For a moment, he leaves the battlefield.
Doomfist is invulnerable in those moments. Wherever his fist has rocketed him to—perhaps lurking among the rafters or perched atop a shattered roof—Doomfist sits unable to be harmed, though for just moments. The real value isn’t always leaving the battlefield, though it can be helpful. Instead, it’s in his punch back to the ground.
Meteor Strike, Doomfist’s ultimate ability, is flashy and perfectly primed for combining with other ultimates—which in turn produces major plays. It’s these moments where his power and mobility are most obvious, the big moments with a lot of kills. But it’s actually his “smaller” abilities that make him desirable.
Teams that are adapting to Doomfist are ushering in a new meta—one where the Talon bad guy can be used in multiple ways.
Released on July 27 and playable in Competitive Play a week later, Doomfist is starting to make sense to professional Overwatch teams. Teams have broken him down, picked apart his abilities, and placed him into a variety of team compositions. Over the past few weeks a pattern has started to emerge.
Zarya and Reinhardt have seen an increase in playtime, both of which nearly dropped off the game during the infamous dive composition meta. Teams are building around Doomfist’s powerful abilities—and he’s been punishing dive heavy teams. During Overwatch Contenders, GamersOrigin had a perfect demonstration of a Doomfist lineup: Doomfist, McCree, Zarya, Reinhardt, Ana, and Lucio.
GamersOrigin Doomfist player Lucas “Leaf” Loison plays an aggressive Doomfist who relies on the protection of his team to stay alive. It’s not dive: It’s too much of a slow push. But it’s aggressive, as long as Doomfist is alive. Players are able to abuse his primary abilities, Seismic Slam, Rising Uppercut, and Rocket Punch to deal damage and engage with high mobility.
That’s where Zarya becomes most important. Her Particle Barriers offer protection that doesn’t limit Doomfist’s movement, while her Graviton Surge ultimate makes for a devastating ultimate combination. A team isn’t expecting to dive deep into enemy back lines with a composition of this kind, so explicitly dive heroes aren’t necessarily. McCree becomes a viable pick, as does Reinhardt. Ana’s rise—and subsequently, Zenyatta’s slight fall—is due to the dive breakdown. Teams can play Ana again—and they are.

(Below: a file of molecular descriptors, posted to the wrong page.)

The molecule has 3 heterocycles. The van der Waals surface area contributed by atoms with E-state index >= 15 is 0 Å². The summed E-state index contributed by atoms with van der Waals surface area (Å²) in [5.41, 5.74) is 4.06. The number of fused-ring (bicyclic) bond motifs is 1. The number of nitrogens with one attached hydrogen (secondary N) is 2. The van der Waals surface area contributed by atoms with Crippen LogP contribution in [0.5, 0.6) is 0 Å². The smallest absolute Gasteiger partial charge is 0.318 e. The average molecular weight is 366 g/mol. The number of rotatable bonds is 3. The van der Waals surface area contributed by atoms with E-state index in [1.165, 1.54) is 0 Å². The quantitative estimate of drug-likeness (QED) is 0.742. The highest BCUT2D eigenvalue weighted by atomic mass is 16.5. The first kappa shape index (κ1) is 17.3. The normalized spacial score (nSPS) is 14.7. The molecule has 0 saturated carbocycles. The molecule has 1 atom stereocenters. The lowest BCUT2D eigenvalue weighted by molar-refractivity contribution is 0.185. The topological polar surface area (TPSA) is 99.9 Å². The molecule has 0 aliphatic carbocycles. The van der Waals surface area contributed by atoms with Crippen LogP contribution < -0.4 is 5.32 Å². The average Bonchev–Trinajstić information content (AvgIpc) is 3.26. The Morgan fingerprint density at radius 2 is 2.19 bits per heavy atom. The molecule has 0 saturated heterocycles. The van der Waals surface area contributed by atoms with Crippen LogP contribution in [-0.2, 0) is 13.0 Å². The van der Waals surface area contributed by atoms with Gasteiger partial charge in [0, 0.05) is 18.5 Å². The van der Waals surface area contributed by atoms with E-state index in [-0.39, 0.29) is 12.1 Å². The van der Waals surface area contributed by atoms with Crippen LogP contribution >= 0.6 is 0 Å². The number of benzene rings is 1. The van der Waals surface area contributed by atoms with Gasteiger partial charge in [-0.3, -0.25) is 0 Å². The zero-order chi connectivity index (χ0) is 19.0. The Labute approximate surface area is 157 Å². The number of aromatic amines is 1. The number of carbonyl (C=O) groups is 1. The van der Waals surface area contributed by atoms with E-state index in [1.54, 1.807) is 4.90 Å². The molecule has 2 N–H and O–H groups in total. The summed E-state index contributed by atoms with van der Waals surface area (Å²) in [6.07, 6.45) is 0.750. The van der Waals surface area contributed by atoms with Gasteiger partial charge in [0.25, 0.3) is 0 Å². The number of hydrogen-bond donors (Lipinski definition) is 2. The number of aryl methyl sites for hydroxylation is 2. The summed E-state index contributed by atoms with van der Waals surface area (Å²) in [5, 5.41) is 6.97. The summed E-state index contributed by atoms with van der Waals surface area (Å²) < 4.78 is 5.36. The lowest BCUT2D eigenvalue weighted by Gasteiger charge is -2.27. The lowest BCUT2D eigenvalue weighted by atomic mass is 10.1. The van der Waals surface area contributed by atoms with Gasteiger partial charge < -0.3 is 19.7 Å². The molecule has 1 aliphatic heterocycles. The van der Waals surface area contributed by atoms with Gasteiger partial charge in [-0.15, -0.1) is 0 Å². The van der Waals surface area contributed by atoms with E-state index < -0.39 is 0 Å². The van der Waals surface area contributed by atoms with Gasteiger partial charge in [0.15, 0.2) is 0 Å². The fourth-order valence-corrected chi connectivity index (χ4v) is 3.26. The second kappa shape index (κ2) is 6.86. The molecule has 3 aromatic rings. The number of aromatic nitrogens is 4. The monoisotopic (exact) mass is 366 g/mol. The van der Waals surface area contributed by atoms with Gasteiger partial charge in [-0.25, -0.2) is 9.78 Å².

Leaf is doing a lot of punching straight into the enemy team. That’s the aggressive. His high mobility and Zarya protection allows him the ability to get in and get out. Like Genji, he’s got vertical and horizontal mobility, which lets him commit to aggression without the full support of a dive composition. But he can thrive as part of an aggressive dive, too: Just swap out a few heroes from the composition—say, Winston instead of Zarya, D.Va instead of Reinhardt, Zenyatta instead of Ana, and Tracer instead of McCree.
Without Zarya, however, his survivability begins to fall apart in aggressive situations. He’s unable to go as deep or to push as far. That’s why, without a Zarya, some teams are choosing to play a more defensive style of Doomfist.
In their match against Immortals during Overwatch Contenders over the first weekend, Team EnVyUs put DPS player Kim “EFFECT” Hyeon on Doomfist, following it up with a McCree, Reinhardt, Ana, and Lucio. The roster opted out of a Zarya in favor of Winston, which is peculiar. Without Zarya, Doomfist was limited in how far he could push, but that wasn’t a problem for EnVyUs. They didn’t want to push too far anyway. Instead, EnVyUs waited on the point in the Oasis map for Immortals to come to them: Doomfist rarely punched forward into Immortals, instead pushing back and forth across the point.
Like with an aggressive Doomfist composition, it’s slower than a dive. But that slowness allows Doomfist to set up for ideal situations—situations where success is guaranteed. When played slowly, without major pushing, Winston’s Barrier Projector operates in a similar way to Zarya’s barriers. But because they aren’t attached to the protected hero themselves, mobility is limited.
Likewise, Reinhardt’s barrier, which fits conveniently into the choke point of Oasis’ university section, support a slower, more defensive play style. That feeds into the choice of Ana instead of Zenyatta, too: There’s no need for long range, out-of-sight line healing. If Ana can see everyone on the point, she’s good.
Doomfist’s newness could play a part in how he’s ripping apart professional Overwatch teams. For a variety of reasons, plenty of teams just haven’t had the practice with or against him. Nowhere was that more evident than in Lunatic-Hai’s OGN Overwatch Apex season four debut against MVP Space.
MVP Space played Doomfist paired with Pharah, Mercy, D.Va, Lucio, and Zenyatta, and it broke Lunatic-Hai. And it’s probably because they just haven’t played against him. Practice had been limited because of three Lunatic-Hai members’ inclusion in the Overwatch World Cup, where Doomfist was disabled.
MVP Space shouldn’t have beat Lunatic-Hai, but Doomfist was the ringer. The hero is set to undergo a few balance changes on the Overwatch PTR, making the emerging meta anything but stable. Play styles and compositions will be refined. Counters will be determined. But one thing’s for sure—dive’s crown is being threatened by the man with the fist.